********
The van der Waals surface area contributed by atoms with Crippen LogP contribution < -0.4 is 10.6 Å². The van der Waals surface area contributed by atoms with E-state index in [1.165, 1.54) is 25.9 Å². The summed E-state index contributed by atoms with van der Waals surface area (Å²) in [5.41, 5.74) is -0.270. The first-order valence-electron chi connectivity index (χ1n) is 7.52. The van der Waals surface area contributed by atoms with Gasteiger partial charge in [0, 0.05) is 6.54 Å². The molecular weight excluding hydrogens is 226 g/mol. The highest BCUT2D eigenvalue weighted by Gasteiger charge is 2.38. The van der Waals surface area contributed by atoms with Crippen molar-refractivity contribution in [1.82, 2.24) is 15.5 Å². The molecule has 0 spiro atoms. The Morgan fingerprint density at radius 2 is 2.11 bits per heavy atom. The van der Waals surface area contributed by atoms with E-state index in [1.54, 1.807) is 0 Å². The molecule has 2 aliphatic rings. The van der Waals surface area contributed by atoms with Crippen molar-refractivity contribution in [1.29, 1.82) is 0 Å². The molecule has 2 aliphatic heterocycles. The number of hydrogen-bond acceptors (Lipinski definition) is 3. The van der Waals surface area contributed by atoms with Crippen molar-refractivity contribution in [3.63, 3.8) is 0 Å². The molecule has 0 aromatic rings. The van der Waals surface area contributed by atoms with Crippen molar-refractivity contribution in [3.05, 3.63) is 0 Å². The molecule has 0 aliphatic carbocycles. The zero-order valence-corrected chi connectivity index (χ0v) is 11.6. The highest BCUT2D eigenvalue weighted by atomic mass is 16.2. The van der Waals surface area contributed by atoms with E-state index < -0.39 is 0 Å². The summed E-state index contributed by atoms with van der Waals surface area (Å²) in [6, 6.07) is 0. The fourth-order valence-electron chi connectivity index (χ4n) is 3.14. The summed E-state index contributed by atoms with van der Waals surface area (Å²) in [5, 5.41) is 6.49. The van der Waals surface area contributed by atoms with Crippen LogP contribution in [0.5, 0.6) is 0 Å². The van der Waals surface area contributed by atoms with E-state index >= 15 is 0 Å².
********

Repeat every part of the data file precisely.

The van der Waals surface area contributed by atoms with Crippen LogP contribution < -0.4 is 10.6 Å². The van der Waals surface area contributed by atoms with E-state index in [1.165, 1.54) is 25.9 Å². The summed E-state index contributed by atoms with van der Waals surface area (Å²) in [5.41, 5.74) is -0.270. The first-order valence-electron chi connectivity index (χ1n) is 7.52. The van der Waals surface area contributed by atoms with Gasteiger partial charge in [0, 0.05) is 6.54 Å². The molecular weight excluding hydrogens is 226 g/mol. The highest BCUT2D eigenvalue weighted by Gasteiger charge is 2.38. The van der Waals surface area contributed by atoms with Crippen molar-refractivity contribution in [1.82, 2.24) is 15.5 Å². The molecule has 0 spiro atoms. The Morgan fingerprint density at radius 2 is 2.11 bits per heavy atom. The van der Waals surface area contributed by atoms with E-state index in [1.54, 1.807) is 0 Å². The molecule has 2 aliphatic rings. The van der Waals surface area contributed by atoms with Crippen molar-refractivity contribution in [1.29, 1.82) is 0 Å². The molecule has 2 aliphatic heterocycles. The number of hydrogen-bond acceptors (Lipinski definition) is 3. The van der Waals surface area contributed by atoms with Crippen molar-refractivity contribution in [3.63, 3.8) is 0 Å². The molecule has 0 aromatic rings. The van der Waals surface area contributed by atoms with Crippen molar-refractivity contribution in [3.05, 3.63) is 0 Å². The molecule has 0 aliphatic carbocycles. The zero-order valence-corrected chi connectivity index (χ0v) is 11.6. The highest BCUT2D eigenvalue weighted by atomic mass is 16.2. The van der Waals surface area contributed by atoms with E-state index < -0.39 is 0 Å². The summed E-state index contributed by atoms with van der Waals surface area (Å²) in [6, 6.07) is 0. The fourth-order valence-electron chi connectivity index (χ4n) is 3.14. The summed E-state index contributed by atoms with van der Waals surface area (Å²) in [5, 5.41) is 6.49. The van der Waals surface area contributed by atoms with Crippen LogP contribution in [0.5, 0.6) is 0 Å². The van der Waals surface area contributed by atoms with E-state index >= 15 is 0 Å².